But it wasn’t long before that nose got on the scent and, a few minutes later, she was off to the races with Thumper. No problem, I thought. Good, in fact. Because after a rabbit chase she’s pretty much done for the day and I can pack it in and enjoy having an exhausted dog for the next twelve hours.

So I enjoyed the breeze and the view and I waited for her, smug in my knowledge that she’d be back. But at about the five minute mark, the smug cloud over me began to dissipate and I called my friend Mary who was meeting us there with Mia. I let her know that I may no longer have a dog to walk. At the ten minute mark I actually began to wonder, truly, how my life would change without a dog. Would I get another one? How bad, exactly how bad, would I feel without having Stella to kick around?

A guy flying a toy plane who heard me calling for her the past while yelled back to me, “I think she’s over there!”

In the distance, in the opposite direction from where she took off, there stood–barely stood–Stella. She looked completely cooked–more done than I’d ever seen her. Good, I thought. I’m done too–no more walking needed.

And then I looked down. And there I saw two bloody paws. As if symmetry were a mandate, each front paw had a broken nail. And for good luck, the upper pad on the right front paw was pretty much stripped. I offered Stella some water–first to drink and then to douse on her feet.

Mary came with Mia and and we walked around for a bit. Stella continued to work on her breathing (and bleeding.) By the end of the walk the bleeding had stopped.

This morning Stella did this kind of limp-hop up onto the bed. I have learned that sleeping with a sixty five pound bag of bones licking its wounds is about as possible as sleeping with the rythym section of a Dixieland band. So I just decided to give up on sleeping and observe the perpetual licking machine.

At first I felt bad for her. But then, on second thought, I didn’t feel bad at all. I was reminded of one of my favorite poems by Ray Carver called Late Fragment…

And did you get what
you wanted from this life, even so?
I did.
And what did you want?
To call myself beloved, to feel myself
beloved on the earth.

And very easily comes the Greyhound version:

And did you get what
you wanted from this life, even so?
I did.
And what did you want?
To chase rabbits, to feel myself
chasing rabbits on the earth.

Rainy Days and Sundays

February 15, 2009

Rainy days and Mondays do not get me down. Rainy days actually don’t bother me much at all. In fact, rain on a Sunday makes me feel justified in sitting front of the television during the day—something I rarely do as it just doesn’t feel right. It’s like having a banana split and a cigarette chaser at nine in the morning. Yuck.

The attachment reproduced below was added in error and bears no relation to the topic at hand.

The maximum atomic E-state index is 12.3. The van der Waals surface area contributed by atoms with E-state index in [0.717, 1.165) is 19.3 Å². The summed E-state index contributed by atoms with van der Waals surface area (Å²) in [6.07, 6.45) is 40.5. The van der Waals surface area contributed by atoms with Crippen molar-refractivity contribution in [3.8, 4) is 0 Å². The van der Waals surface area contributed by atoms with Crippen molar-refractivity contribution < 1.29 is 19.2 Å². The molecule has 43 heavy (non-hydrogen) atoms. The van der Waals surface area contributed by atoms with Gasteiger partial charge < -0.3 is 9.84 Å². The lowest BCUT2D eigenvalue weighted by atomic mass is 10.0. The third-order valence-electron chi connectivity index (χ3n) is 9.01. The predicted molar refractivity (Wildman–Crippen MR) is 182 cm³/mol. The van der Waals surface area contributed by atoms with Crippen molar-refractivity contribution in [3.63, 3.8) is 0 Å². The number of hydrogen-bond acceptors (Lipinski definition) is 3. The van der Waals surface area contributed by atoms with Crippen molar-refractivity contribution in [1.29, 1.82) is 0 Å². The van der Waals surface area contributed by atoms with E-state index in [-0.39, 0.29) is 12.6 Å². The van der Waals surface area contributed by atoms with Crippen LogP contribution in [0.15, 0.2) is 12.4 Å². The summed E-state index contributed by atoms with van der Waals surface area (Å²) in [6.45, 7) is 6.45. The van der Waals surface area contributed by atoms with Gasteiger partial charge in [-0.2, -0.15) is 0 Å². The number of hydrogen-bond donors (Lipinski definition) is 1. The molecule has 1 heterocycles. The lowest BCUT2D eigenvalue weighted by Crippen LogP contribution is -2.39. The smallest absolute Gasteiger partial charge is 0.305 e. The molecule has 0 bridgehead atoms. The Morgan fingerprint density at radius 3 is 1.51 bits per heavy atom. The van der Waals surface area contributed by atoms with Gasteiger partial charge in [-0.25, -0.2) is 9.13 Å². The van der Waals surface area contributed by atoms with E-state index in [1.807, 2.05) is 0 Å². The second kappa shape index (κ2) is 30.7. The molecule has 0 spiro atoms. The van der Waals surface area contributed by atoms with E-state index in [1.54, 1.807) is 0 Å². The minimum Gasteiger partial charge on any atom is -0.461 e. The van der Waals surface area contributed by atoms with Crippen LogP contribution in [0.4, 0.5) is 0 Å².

The problem though is this: Stella usually gets a long run with me in the park on Sundays. It’s her time to go 8 miles plus whatever extra jaunts she gets herself into. But today it’s raining hard and it’s cold and because she doesn’t belong to a gym like I do, there’s no treadmill workout in store for her. All she’s getting will be the mandatory elimination walks.

So far, Stella has destroyed nothing more than Llewis’ ability to take a long nap. She can’t seem to nap alongside him in bed. She’s just too amped up. I guess it’s like trying to fall asleep next to someone you’re super attracted to. Stella keeps pretending she’s looking away and then she looks at him. Then she can’t stand it anymore and she begins to lick him in the face. Finally, as if Llewis hasn’t gotten the message already, she starts to bark at him and gets into full play position.

This pillow talk generally lasts less than three minutes with Llewis hopping off the bed in search of a corner of the house not occupied by a black and white Greyhound. Dazed and rejected, Stella does what she does when she’s out of anymore interesting options: she comes to me. Maybe I’ve got something she can eat. Or maybe I’ll rub her belly.

Or, maybe, if her skinny dog prayers are truly answered, I’ll suddenly decide that there’s nothing I’d rather do than lace up my sneakers, don seven layers of clothing and go for a ten mile run in the pouring rain with her loveliness at my side.

Dream on, girl. If you want to find me, look for the person sitting in front of the television inhaling a banana split—or two.